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David S. Kestenbaum said scientists can express their complex works in understandable and interesting terms using the same techniques that are used on public radio.
Physics professors Andrew E. Strominger ’77 and Cumrun Vafa were awarded the Milner Foundation’s Fundamental Physics Prize earlier this week.
The chance to channel your inner Obi Wan Kenobi might be closer than you think.
More than 40 years after the Star Wars saga's debut, Harvard physics professor Mikhail Lukin and MIT physics professor Vladan Vuletić say that they are closer to making the film’s iconic lightsaber a reality.
So the course of your dreams—convenient time slot, knocks out a Gen Ed, cross-counts for concentration credit—has been lotteried, and the professor writes to you: "Looking forward to a great semester of this class—except without you in it." No need to panic just yet, though. On this Study Card Day Eve, Flyby's got you covered.
Dr. Stephen Wolfram, scientist and founder of search engine WolframAlpha and computation software Mathematica, suggests at a lecture Thursday that computation will be increasingly critical to a broad range of fields.
As freshmen enter the second week of Advising Fortnight, Flyby presents a complete set of data from the Class of 2012's concentration satisfaction ratings. For all freshmen looking to narrow down the list of potential concentrations, sophomores or juniors curious about their chosen concentrations, and seniors reflecting on their undergraduate careers, here are the stats from last year's graduating seniors on how satisfied they were with their respective concentrations. Check out our four interactive graphs showing overall satisfaction rates among Humanities, Natural Sciences, SEAS, and Social Sciences concentrators in the Class of 2012.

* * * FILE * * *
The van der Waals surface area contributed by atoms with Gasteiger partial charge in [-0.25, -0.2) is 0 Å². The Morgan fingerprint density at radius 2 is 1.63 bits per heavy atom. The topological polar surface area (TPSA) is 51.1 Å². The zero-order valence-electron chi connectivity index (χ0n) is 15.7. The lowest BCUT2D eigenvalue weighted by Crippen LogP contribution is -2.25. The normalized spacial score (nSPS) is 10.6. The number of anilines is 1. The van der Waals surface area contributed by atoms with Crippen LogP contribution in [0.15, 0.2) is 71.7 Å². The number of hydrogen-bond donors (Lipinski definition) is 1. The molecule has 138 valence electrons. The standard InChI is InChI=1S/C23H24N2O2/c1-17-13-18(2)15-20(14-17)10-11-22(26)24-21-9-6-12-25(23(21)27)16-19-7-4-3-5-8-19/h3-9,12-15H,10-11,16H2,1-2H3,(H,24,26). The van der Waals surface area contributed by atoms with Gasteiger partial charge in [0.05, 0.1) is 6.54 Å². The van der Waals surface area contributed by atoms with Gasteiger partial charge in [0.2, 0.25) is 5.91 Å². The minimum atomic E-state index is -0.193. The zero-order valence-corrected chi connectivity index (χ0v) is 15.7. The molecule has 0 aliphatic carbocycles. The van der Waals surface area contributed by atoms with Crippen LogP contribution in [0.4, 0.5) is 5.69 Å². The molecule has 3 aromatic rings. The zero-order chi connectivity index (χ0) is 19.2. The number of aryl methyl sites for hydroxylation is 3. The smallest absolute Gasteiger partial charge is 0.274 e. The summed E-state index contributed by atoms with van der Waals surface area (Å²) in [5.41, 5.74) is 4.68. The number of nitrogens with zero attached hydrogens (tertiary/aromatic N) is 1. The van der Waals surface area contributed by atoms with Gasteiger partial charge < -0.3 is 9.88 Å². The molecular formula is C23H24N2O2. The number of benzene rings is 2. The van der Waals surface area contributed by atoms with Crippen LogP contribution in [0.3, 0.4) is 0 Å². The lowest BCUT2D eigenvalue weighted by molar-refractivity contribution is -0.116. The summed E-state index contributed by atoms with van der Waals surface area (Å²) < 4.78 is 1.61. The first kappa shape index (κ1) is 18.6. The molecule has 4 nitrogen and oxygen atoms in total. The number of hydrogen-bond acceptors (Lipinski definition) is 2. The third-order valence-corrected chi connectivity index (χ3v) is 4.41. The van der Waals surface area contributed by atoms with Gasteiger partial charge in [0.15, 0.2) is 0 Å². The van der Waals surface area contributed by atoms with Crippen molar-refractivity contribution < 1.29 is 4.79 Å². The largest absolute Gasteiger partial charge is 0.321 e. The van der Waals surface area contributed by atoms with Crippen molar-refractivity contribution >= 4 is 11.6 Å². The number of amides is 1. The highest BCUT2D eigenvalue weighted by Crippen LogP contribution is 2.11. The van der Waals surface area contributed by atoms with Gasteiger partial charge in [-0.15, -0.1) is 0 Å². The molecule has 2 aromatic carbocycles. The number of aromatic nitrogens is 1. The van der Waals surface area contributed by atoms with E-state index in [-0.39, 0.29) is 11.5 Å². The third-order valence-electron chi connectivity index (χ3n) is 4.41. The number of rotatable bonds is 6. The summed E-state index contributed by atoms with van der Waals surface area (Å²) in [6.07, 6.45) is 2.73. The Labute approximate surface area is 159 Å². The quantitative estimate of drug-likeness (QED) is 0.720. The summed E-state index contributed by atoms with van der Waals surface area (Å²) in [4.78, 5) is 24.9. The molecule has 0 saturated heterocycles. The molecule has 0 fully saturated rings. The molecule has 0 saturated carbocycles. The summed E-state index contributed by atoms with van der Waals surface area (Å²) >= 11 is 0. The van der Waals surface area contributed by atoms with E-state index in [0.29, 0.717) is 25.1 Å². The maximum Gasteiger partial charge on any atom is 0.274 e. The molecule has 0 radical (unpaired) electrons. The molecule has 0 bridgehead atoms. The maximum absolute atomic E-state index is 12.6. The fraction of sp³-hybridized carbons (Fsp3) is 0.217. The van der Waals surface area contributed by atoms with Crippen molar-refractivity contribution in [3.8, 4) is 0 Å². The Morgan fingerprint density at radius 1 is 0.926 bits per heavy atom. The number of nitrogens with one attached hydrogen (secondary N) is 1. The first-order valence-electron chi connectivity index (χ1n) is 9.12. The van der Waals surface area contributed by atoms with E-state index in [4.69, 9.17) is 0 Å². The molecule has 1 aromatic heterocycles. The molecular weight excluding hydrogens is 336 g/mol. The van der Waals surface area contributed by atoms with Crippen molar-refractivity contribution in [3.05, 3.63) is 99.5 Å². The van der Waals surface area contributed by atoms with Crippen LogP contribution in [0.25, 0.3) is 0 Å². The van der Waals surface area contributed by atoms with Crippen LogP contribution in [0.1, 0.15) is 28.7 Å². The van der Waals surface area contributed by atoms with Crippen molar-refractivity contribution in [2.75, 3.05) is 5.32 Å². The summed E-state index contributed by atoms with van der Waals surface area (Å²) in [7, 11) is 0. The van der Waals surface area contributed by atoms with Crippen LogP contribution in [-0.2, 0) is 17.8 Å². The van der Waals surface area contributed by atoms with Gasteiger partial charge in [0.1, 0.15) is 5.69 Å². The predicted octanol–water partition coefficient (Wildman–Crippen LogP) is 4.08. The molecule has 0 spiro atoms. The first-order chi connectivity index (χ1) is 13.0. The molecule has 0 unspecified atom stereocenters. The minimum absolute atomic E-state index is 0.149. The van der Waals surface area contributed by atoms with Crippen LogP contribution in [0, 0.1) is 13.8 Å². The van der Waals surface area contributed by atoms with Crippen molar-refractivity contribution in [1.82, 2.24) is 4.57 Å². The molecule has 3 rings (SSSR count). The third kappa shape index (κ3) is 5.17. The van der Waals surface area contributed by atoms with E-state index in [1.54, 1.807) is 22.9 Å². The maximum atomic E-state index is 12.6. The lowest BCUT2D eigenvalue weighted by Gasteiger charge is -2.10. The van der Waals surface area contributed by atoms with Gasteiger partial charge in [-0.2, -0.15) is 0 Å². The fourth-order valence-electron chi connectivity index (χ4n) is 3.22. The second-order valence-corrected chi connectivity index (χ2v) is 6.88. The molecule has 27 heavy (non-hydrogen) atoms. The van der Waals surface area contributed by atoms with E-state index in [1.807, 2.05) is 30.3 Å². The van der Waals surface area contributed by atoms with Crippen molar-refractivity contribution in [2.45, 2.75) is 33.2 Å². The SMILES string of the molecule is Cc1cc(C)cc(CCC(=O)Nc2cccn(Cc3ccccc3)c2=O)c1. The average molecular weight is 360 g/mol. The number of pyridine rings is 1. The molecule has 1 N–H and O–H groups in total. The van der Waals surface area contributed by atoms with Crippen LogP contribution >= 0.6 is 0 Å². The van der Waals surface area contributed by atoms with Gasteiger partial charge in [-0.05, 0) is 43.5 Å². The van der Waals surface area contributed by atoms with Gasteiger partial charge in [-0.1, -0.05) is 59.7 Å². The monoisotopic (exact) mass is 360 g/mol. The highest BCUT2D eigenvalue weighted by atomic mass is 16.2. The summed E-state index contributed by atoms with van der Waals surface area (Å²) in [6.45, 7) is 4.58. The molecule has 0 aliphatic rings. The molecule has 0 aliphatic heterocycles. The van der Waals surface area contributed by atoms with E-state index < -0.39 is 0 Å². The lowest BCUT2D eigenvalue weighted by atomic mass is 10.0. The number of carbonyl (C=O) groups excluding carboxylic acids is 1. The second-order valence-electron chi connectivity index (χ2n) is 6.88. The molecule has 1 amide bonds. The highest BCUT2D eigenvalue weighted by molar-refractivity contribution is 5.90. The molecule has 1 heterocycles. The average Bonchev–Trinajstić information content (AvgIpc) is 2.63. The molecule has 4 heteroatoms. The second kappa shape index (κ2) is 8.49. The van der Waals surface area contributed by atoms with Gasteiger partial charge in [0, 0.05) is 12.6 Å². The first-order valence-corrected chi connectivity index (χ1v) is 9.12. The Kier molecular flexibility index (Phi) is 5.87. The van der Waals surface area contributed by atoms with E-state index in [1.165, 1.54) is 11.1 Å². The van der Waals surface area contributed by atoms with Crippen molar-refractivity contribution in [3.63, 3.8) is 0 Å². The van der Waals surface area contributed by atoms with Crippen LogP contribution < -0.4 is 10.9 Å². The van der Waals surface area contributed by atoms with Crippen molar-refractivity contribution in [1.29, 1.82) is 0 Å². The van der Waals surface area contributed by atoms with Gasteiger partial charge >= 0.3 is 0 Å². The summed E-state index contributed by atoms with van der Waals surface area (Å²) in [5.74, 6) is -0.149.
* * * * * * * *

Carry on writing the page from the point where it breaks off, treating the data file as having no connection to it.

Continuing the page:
The folklore and mythology concentration saw two of its seven junior concentrators make PBK's "Junior 24," while large concentrations like government and economics saw just one concentrator apiece make the list.
Awais Hussain'15, a sophomore in Eliot House, is exploring the intersection of Arts and Science by pursuing a joint degree in Physics and Philosophy.
Peter S. Pershan sits in front of the pictures he took while in Alaska. He is teaching a course on the Science of Photography this semester.
Renowned MIT physics professor and virtual education veteran Walter Lewin has added his popular course on electricity and magnetism to this spring’s edX class offerings, announced the online educational platform on Tuesday.
In a talk Tuesday evening, Christopher W. Stubbs, a professor of physics and astronomy, provided insight into the nebulous concept dubbed “dark energy.”
The physics department has restructured its introductory physics curriculum to remove overlap between courses and to offer students diversity in teaching methodology.
Applied Physics 50: “Physics as a Foundation for Science and Engineering” will serve as a new gateway application-oriented introductory physics class and will debut in the School of Engineering and Applied Sciences this fall. It will utilize “Peer Instruction,” an unconventional pedagogical style championing active student learning through interactive team projects that challenge students to apply their learning to real-world problems. For example, instead of speaking in front of the classroom, the professor will guide students as they design Rube-Goldberg machines, unmanned space missions, and musical instruments.